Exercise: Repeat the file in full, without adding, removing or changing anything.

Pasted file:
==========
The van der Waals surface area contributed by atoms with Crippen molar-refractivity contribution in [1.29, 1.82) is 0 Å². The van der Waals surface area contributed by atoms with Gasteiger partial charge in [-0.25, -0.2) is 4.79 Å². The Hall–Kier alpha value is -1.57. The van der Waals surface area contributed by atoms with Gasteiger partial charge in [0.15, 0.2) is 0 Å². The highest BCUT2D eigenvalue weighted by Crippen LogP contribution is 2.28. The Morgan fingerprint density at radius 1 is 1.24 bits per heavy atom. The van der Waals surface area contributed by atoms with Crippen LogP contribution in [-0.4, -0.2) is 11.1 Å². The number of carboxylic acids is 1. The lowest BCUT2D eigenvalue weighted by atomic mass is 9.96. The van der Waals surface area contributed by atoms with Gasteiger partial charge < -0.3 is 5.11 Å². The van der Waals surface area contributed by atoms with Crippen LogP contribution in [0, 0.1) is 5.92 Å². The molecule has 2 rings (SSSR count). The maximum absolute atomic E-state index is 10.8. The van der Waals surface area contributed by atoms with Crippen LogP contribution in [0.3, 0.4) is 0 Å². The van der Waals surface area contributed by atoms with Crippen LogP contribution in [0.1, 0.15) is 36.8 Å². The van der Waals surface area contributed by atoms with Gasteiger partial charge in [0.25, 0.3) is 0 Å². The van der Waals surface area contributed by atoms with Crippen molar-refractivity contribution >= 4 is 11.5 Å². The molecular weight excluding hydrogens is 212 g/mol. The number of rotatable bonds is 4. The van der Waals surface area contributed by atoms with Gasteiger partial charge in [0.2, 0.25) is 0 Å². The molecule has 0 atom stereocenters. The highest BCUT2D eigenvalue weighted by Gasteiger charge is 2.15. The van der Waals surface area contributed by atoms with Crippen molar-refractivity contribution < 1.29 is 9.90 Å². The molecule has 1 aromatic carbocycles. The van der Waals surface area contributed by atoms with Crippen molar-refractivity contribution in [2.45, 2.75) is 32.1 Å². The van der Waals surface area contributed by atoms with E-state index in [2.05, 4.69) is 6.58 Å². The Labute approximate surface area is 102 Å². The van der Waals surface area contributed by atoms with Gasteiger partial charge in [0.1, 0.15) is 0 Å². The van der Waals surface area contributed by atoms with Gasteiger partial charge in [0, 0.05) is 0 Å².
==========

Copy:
The van der Waals surface area contributed by atoms with Crippen molar-refractivity contribution in [1.29, 1.82) is 0 Å². The van der Waals surface area contributed by atoms with Gasteiger partial charge in [-0.25, -0.2) is 4.79 Å². The Hall–Kier alpha value is -1.57. The van der Waals surface area contributed by atoms with Gasteiger partial charge in [0.15, 0.2) is 0 Å². The highest BCUT2D eigenvalue weighted by Crippen LogP contribution is 2.28. The Morgan fingerprint density at radius 1 is 1.24 bits per heavy atom. The van der Waals surface area contributed by atoms with Crippen LogP contribution in [-0.4, -0.2) is 11.1 Å². The number of carboxylic acids is 1. The lowest BCUT2D eigenvalue weighted by atomic mass is 9.96. The van der Waals surface area contributed by atoms with Gasteiger partial charge < -0.3 is 5.11 Å². The van der Waals surface area contributed by atoms with Crippen LogP contribution in [0, 0.1) is 5.92 Å². The molecule has 2 rings (SSSR count). The maximum absolute atomic E-state index is 10.8. The van der Waals surface area contributed by atoms with Crippen LogP contribution in [0.3, 0.4) is 0 Å². The van der Waals surface area contributed by atoms with Crippen LogP contribution in [0.1, 0.15) is 36.8 Å². The van der Waals surface area contributed by atoms with Gasteiger partial charge in [0.25, 0.3) is 0 Å². The van der Waals surface area contributed by atoms with Crippen molar-refractivity contribution >= 4 is 11.5 Å². The molecular weight excluding hydrogens is 212 g/mol. The number of rotatable bonds is 4. The van der Waals surface area contributed by atoms with Gasteiger partial charge in [0.2, 0.25) is 0 Å². The molecule has 0 atom stereocenters. The highest BCUT2D eigenvalue weighted by Gasteiger charge is 2.15. The van der Waals surface area contributed by atoms with Crippen molar-refractivity contribution < 1.29 is 9.90 Å². The molecule has 1 aromatic carbocycles. The van der Waals surface area contributed by atoms with Crippen molar-refractivity contribution in [2.45, 2.75) is 32.1 Å². The van der Waals surface area contributed by atoms with E-state index in [2.05, 4.69) is 6.58 Å². The Labute approximate surface area is 102 Å². The van der Waals surface area contributed by atoms with Gasteiger partial charge in [0.1, 0.15) is 0 Å². The van der Waals surface area contributed by atoms with Gasteiger partial charge in [0, 0.05) is 0 Å².